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Test ID: DLAU D-Lactate, Urine

Reporting Name

D-Lactate, U

Useful For

Preferred test for diagnosing D-lactate acidosis, especially in patients with jejunoileal bypass and short-bowel syndrome

Specimen Type


Specimen Required

Container/Tube: Plastic, 10-mL urine tube (T068)

Specimen Volume: 2.5 mL

Collection Instructions:

1. Collect a timed or random urine specimen.

2. No preservative.

3. Immediately freeze specimen.

Specimen Minimum Volume

0.65 mL

Specimen Stability Information

Specimen Type Temperature Time Special Container
Urine Frozen (preferred) 365 days
  Refrigerated  7 days
  Ambient  72 hours

Reference Values

0.0-0.25 mmol/L

Day(s) Performed

Wednesday, Friday

Test Classification

This test was developed, and its performance characteristics determined by Mayo Clinic in a manner consistent with CLIA requirements. This test has not been cleared or approved by the US Food and Drug Administration.

CPT Code Information


LOINC Code Information

Test ID Test Order Name Order LOINC Value
DLAU D-Lactate, U 14046-7


Result ID Test Result Name Result LOINC Value
8873 D-Lactate, U 14046-7

Clinical Information

D-lactate is produced by bacteria residing in the colon when carbohydrates are not completely absorbed in the small intestine. When large amounts of D-lactate are present, individuals can experiencemetabolic acidosis, altered mental status (from drowsiness to coma) and a variety of other neurologic symptoms, in particular dysarthria and ataxia. Although a temporal relationship has been described between elevations of plasma and urine D-lactate and the accompanying encephalopathy, the mechanism of neurologic manifestations has not been elucidated.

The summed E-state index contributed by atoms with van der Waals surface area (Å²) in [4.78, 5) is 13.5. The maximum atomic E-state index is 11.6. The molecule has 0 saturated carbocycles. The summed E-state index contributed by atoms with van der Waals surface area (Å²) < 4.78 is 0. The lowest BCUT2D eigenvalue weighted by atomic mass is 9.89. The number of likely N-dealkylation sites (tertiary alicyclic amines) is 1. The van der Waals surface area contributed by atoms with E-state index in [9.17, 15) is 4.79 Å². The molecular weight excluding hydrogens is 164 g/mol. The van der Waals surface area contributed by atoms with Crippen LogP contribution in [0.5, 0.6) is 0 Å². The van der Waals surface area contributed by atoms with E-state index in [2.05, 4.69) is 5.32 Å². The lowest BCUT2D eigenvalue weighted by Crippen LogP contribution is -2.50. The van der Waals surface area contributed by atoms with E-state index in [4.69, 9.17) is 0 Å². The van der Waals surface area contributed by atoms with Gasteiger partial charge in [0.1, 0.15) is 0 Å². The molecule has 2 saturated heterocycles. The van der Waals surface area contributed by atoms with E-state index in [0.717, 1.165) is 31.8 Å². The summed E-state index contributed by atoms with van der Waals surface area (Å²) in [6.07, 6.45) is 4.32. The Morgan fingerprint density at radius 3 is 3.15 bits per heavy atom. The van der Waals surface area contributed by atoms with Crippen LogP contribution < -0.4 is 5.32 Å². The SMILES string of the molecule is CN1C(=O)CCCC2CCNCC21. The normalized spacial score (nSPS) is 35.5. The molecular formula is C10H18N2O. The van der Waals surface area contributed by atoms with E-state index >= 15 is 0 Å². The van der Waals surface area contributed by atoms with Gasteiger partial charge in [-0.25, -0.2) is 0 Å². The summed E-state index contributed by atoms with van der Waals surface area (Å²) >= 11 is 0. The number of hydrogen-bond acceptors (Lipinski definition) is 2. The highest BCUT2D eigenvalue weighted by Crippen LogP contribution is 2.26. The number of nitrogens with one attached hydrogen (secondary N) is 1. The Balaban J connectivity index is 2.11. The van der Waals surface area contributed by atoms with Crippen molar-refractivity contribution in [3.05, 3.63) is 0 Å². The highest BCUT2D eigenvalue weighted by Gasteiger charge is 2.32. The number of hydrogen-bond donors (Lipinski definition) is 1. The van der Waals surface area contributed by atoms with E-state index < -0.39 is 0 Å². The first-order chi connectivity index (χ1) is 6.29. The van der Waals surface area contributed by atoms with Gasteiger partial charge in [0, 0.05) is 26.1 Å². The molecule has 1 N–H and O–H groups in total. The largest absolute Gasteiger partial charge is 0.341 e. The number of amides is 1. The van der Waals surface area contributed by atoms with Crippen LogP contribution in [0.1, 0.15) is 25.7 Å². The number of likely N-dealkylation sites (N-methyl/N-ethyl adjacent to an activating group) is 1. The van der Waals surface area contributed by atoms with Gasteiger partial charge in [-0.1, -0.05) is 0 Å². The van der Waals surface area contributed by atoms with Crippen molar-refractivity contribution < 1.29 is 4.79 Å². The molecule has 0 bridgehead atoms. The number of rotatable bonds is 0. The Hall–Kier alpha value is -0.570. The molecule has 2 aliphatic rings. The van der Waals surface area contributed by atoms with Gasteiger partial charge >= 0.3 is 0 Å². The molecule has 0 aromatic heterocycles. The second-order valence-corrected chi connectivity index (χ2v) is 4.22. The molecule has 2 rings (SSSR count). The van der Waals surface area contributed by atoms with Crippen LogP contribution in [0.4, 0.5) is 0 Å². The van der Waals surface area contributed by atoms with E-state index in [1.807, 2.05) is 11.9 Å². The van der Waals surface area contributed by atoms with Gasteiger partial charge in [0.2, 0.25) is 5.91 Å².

D-lactic acidosis is typically observed in patients with a malabsorptive disorder, such as short-bowel syndrome, or following jejunoileal bypass. In addition, healthy children presenting with gastroenteritis may also develop the clinical presentation of D-lactic acidosis.


Routine lactic acid determinations in blood will not reveal abnormalities because most lactic acid assays measure only L-lactate. Accordingly, D-lactate analysis must be specifically requested (eg, DLAC / D-Lactate, Plasma). However, as D-lactate is readily excreted in urine, this is the preferred specimen for D-lactate determinations.


Increased levels are diagnostic.

Clinical Reference

1. Brandt RB, Siegel SA, Waters MG, Bloch MH: Spectrophotometric assay for D-(-)-lactate in plasma. Anal Biochem. 1980;102(1):39-46

2. Petersen C: D-lactic acidosis. Nutr Clin Pract. 2005 Dec;20(6):634-645

3. Kowlgi NG, Chhabra L: D-Lactic acidosis: An underrecognized complication of short bowel syndrome. Gastroenterol Res Pract. 2015;2015:476215. doi: /10.1155/2015/476215

Report Available

4 to 8 days

Method Name


Mayo Clinic Laboratories | Genetics and Pharmacogenomics Catalog Additional Information: